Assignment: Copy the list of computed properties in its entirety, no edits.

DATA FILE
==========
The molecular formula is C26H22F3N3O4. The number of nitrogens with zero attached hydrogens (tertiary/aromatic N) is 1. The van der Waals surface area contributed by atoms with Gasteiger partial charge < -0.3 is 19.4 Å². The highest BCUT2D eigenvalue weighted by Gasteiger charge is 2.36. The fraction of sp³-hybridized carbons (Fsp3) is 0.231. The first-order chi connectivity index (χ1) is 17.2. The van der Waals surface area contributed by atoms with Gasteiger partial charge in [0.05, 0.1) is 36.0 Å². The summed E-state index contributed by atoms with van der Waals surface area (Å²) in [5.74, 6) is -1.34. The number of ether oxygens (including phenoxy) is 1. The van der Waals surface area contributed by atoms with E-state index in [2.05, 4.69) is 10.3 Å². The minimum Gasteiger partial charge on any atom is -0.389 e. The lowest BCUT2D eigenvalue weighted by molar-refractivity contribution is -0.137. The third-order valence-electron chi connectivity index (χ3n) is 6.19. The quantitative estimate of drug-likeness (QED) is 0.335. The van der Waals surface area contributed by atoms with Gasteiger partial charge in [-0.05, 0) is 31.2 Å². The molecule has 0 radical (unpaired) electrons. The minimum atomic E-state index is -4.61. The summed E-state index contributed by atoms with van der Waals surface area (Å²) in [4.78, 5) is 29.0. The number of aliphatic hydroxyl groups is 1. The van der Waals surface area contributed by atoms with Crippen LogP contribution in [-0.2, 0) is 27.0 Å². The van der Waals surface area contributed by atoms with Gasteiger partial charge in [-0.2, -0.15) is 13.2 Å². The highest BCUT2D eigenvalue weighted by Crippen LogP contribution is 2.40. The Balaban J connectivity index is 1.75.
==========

The molecular formula is C26H22F3N3O4. The number of nitrogens with zero attached hydrogens (tertiary/aromatic N) is 1. The van der Waals surface area contributed by atoms with Gasteiger partial charge < -0.3 is 19.4 Å². The highest BCUT2D eigenvalue weighted by Gasteiger charge is 2.36. The fraction of sp³-hybridized carbons (Fsp3) is 0.231. The first-order chi connectivity index (χ1) is 17.2. The van der Waals surface area contributed by atoms with Gasteiger partial charge in [0.05, 0.1) is 36.0 Å². The summed E-state index contributed by atoms with van der Waals surface area (Å²) in [5.74, 6) is -1.34. The number of ether oxygens (including phenoxy) is 1. The van der Waals surface area contributed by atoms with E-state index in [2.05, 4.69) is 10.3 Å². The minimum Gasteiger partial charge on any atom is -0.389 e. The lowest BCUT2D eigenvalue weighted by molar-refractivity contribution is -0.137. The third-order valence-electron chi connectivity index (χ3n) is 6.19. The quantitative estimate of drug-likeness (QED) is 0.335. The van der Waals surface area contributed by atoms with Gasteiger partial charge in [-0.05, 0) is 31.2 Å². The molecule has 0 radical (unpaired) electrons. The minimum atomic E-state index is -4.61. The summed E-state index contributed by atoms with van der Waals surface area (Å²) in [4.78, 5) is 29.0. The number of aliphatic hydroxyl groups is 1. The van der Waals surface area contributed by atoms with Crippen LogP contribution in [-0.2, 0) is 27.0 Å². The van der Waals surface area contributed by atoms with Gasteiger partial charge in [-0.2, -0.15) is 13.2 Å². The highest BCUT2D eigenvalue weighted by Crippen LogP contribution is 2.40. The Balaban J connectivity index is 1.75.